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Old World Craftsmanship
Doing Business The Right Way
Each pair of Kyrgies is hand made by Kyrgyz artisans using felting techniques that are centuries old in Bishkek, Kyrgyzstan
Italian merchants have sold English wool to desert dwellers from Africa for over 1,000 years. People in hot climates have always worn wool because it evaporates moisture and breathes. Wool fibers are one fifth the width of a human hair, and those fibers matted together contain little air pockets. Those air pockets keep your feet cool in summer and warm in winter.
Felt is thought to be the oldest textile in civilization. The oldest known examples of felt come from Turkey, where felt applique was found on cave paintings dating back to 6000 B.C. Wool felt has been used in boots in Russia and Scandinavia for centuries, was a common textile in the Roman Empire, and was the material people along the silk road made into Yurts, which they lived in.
The same principles that make wool effective in a warm climate make it ideal for cold times of year. Wool socks are synonymous with keeping your feet warm when it's cold. The ritual of putting on your favorite shoes when you enter the house only enhances that cozy feeling.
Unlike synthetic materials, wool is not concocted in a lab. The wool felt in Kyrgies comes from sheep who live in Kyrgyzstan. They live nice lives up there in the Tien-Shan mountains, eating grass, walking around, taking naps. Once a year, their wool is shorn. That wool gets pressed together with natural soap to make wool felt, the material that makes Kyrgies.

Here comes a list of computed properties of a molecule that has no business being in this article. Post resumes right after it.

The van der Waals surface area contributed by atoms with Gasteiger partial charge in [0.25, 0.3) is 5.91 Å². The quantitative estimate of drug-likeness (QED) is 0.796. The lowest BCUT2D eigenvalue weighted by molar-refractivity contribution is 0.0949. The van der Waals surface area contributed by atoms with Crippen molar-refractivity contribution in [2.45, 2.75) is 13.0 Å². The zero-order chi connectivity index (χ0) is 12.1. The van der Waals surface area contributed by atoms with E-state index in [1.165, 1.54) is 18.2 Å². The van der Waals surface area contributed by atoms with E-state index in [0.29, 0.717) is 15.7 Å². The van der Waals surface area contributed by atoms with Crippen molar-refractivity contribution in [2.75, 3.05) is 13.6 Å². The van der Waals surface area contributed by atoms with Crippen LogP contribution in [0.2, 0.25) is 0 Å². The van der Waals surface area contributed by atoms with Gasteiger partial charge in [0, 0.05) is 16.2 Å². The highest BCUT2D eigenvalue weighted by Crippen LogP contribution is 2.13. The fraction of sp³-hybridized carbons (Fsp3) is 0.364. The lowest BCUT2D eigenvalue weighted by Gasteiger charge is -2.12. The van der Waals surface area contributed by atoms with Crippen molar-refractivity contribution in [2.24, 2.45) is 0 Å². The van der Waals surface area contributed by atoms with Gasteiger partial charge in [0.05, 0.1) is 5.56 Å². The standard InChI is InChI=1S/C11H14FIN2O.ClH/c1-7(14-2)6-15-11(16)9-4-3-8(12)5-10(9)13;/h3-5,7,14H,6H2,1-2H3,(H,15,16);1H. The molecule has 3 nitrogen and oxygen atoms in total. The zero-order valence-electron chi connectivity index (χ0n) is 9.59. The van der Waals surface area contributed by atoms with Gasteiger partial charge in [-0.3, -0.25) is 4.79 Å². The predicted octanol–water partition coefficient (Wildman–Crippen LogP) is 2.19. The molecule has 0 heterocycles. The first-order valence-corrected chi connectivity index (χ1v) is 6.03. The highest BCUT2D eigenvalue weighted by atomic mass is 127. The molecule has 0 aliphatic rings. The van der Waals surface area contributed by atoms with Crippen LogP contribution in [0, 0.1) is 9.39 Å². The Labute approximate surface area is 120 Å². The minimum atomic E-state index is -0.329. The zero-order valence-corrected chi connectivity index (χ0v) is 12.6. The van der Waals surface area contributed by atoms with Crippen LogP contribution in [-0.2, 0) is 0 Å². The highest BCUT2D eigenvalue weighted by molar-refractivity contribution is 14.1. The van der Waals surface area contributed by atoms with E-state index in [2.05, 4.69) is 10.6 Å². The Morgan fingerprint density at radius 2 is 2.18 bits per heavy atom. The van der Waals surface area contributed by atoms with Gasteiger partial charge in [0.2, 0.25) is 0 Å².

Wool's moisture-wicking properties make it largely immune to odor retention. When your foot sweats, the wool absorbs that moisture then evaporates it into air. Synthetic fibers don't breathe, causing you to sweat. Wearing wool on your feet will keep your feet from sweating, thus keeping them from smelling.
Wool felt is made by hand. It takes our artisans six weeks to make a single pair of Kyrgies, matting together wool fiber with hot water and natural soap, using only their hands and a rolling pin. Each pair of Kyrgies is formed into shape then left to dry on a last. They're durable but lightweight, able to regain their shape no matter what you do to them.
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